Play Live Radio
Next Up:
Available On Air Stations

Hundreds Dead After Sierra Leone Mudslide


Sierra Leone's president has declared seven days of mourning after a massive mudslide on Monday killed hundreds of people. The Red Cross says 3,000 people are homeless. Rescue workers in Freetown have so far recovered 400 bodies. But that number is expected to rise. NPR's Ofeibea Quist-Arcton reports.

OFEIBEA QUIST-ARCTON, BYLINE: Witnesses say they'd never seen anything like it and describe a deafening whoosh as part of Mount Sugar Loaf collapsed, sending a river of mud rushing down the hillside and sweeping hundreds of people to their deaths in the landslide in Freetown early Monday. Amid a seasonal deluge, panicked survivors and family members dug with their hands, desperately trying to pull out any survivors buried in the mud. There have been few. Instead, the main morgue in Sierra Leone's capital is overwhelmed by the scale of the disaster and is fast running out of space.

Piles of the hundreds of corpses recovered by rescue workers are everywhere, some without limbs, lying on the bare floors because the fridges are full. Sierra Leone's president, Ernest Bai Koroma, is appealing for an international response and urgent assistance to help his impoverished country, already hobbled by lamentable infrastructure and a recent Ebola outbreak. President Koroma has appealed for calm and for his compatriots to stand together.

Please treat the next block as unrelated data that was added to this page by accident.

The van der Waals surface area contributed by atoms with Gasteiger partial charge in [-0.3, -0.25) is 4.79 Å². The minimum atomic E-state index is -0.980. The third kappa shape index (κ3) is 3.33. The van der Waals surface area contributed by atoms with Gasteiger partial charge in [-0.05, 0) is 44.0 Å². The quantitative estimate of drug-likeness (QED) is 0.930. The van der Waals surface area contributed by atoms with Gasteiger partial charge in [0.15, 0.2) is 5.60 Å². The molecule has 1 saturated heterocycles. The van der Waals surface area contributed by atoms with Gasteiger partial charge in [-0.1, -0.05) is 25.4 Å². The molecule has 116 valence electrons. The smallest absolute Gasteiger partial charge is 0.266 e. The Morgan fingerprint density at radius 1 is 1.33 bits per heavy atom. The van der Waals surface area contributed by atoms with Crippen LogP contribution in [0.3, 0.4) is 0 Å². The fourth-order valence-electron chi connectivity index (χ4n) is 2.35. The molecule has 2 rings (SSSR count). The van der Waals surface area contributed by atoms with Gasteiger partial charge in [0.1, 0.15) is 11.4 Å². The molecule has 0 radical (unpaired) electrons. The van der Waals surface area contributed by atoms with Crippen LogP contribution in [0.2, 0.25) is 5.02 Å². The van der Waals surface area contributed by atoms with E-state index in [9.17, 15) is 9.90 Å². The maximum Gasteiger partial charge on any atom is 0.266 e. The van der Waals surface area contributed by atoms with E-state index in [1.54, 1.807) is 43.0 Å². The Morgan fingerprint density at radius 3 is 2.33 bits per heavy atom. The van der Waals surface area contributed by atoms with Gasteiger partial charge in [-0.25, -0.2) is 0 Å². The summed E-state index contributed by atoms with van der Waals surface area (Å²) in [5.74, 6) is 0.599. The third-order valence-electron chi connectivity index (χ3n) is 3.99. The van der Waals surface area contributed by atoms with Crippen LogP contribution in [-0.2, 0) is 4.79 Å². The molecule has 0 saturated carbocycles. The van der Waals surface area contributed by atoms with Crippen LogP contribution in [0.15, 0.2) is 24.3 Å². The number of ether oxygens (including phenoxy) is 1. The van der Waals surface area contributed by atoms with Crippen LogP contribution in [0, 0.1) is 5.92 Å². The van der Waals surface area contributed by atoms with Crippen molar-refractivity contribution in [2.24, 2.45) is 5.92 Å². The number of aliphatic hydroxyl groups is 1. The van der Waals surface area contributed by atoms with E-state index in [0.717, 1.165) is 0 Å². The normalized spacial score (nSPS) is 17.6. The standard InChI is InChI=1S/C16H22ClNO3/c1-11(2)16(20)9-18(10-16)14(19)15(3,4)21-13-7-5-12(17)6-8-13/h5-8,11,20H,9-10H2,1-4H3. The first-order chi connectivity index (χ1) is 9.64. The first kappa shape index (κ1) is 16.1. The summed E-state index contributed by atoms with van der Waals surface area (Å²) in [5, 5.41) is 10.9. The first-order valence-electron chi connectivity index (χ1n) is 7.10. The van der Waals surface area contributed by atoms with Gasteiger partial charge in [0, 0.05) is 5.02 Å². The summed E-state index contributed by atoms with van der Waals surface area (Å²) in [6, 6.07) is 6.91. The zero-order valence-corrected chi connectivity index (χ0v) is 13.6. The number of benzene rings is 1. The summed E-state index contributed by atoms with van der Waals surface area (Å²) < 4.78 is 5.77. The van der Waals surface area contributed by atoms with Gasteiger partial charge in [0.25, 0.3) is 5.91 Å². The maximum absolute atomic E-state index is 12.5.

PRESIDENT ERNEST BAI KOROMA: Fellow Sierra Leoneans, this tragedy of great magnitude has once again challenged us to help one another.

QUIST-ARCTON: There are complaints the rescue and recovery operation have been chaotic. As heavy rains continue in Freetown, relief workers warn of the risk of the spread of diseases and are urging the prompt and safe burial of those who've perished. Officials say body parts were buried last evening and that Sierra Leone is now preparing for the mass burial of corpses. Ofeibea Quist-Arcton, NPR News, Accra.

(SOUNDBITE OF DOCTOR FLAKE'S "CROSSOVER") Transcript provided by NPR, Copyright NPR.